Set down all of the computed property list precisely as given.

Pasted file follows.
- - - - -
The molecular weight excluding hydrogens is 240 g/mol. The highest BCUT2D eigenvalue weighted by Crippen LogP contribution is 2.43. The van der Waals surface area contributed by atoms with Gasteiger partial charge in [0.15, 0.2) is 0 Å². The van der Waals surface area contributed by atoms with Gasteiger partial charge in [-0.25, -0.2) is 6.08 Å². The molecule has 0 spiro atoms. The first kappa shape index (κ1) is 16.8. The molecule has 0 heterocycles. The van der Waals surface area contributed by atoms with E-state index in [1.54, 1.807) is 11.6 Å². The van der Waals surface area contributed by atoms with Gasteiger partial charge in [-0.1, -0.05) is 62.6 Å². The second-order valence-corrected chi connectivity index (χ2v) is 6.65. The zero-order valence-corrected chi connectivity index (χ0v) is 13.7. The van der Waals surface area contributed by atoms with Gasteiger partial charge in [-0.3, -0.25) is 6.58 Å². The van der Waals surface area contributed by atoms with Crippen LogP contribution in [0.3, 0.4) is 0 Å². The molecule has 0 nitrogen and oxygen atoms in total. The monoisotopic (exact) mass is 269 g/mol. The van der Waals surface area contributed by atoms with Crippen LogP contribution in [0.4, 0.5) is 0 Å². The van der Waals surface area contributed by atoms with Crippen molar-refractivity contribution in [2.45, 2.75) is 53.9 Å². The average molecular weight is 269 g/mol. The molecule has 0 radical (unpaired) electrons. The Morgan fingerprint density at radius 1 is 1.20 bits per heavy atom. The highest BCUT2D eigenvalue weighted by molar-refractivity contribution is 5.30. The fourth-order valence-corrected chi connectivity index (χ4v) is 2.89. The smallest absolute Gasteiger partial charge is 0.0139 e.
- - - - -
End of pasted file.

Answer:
The molecular weight excluding hydrogens is 240 g/mol. The highest BCUT2D eigenvalue weighted by Crippen LogP contribution is 2.43. The van der Waals surface area contributed by atoms with Gasteiger partial charge in [0.15, 0.2) is 0 Å². The van der Waals surface area contributed by atoms with Gasteiger partial charge in [-0.25, -0.2) is 6.08 Å². The molecule has 0 spiro atoms. The first kappa shape index (κ1) is 16.8. The molecule has 0 heterocycles. The van der Waals surface area contributed by atoms with E-state index in [1.54, 1.807) is 11.6 Å². The van der Waals surface area contributed by atoms with Gasteiger partial charge in [-0.1, -0.05) is 62.6 Å². The second-order valence-corrected chi connectivity index (χ2v) is 6.65. The zero-order valence-corrected chi connectivity index (χ0v) is 13.7. The van der Waals surface area contributed by atoms with Gasteiger partial charge in [-0.3, -0.25) is 6.58 Å². The van der Waals surface area contributed by atoms with Crippen LogP contribution in [0.3, 0.4) is 0 Å². The molecule has 0 nitrogen and oxygen atoms in total. The monoisotopic (exact) mass is 269 g/mol. The van der Waals surface area contributed by atoms with Crippen LogP contribution in [0.4, 0.5) is 0 Å². The van der Waals surface area contributed by atoms with Crippen molar-refractivity contribution in [2.45, 2.75) is 53.9 Å². The average molecular weight is 269 g/mol. The molecule has 0 radical (unpaired) electrons. The Morgan fingerprint density at radius 1 is 1.20 bits per heavy atom. The highest BCUT2D eigenvalue weighted by molar-refractivity contribution is 5.30. The fourth-order valence-corrected chi connectivity index (χ4v) is 2.89. The smallest absolute Gasteiger partial charge is 0.0139 e.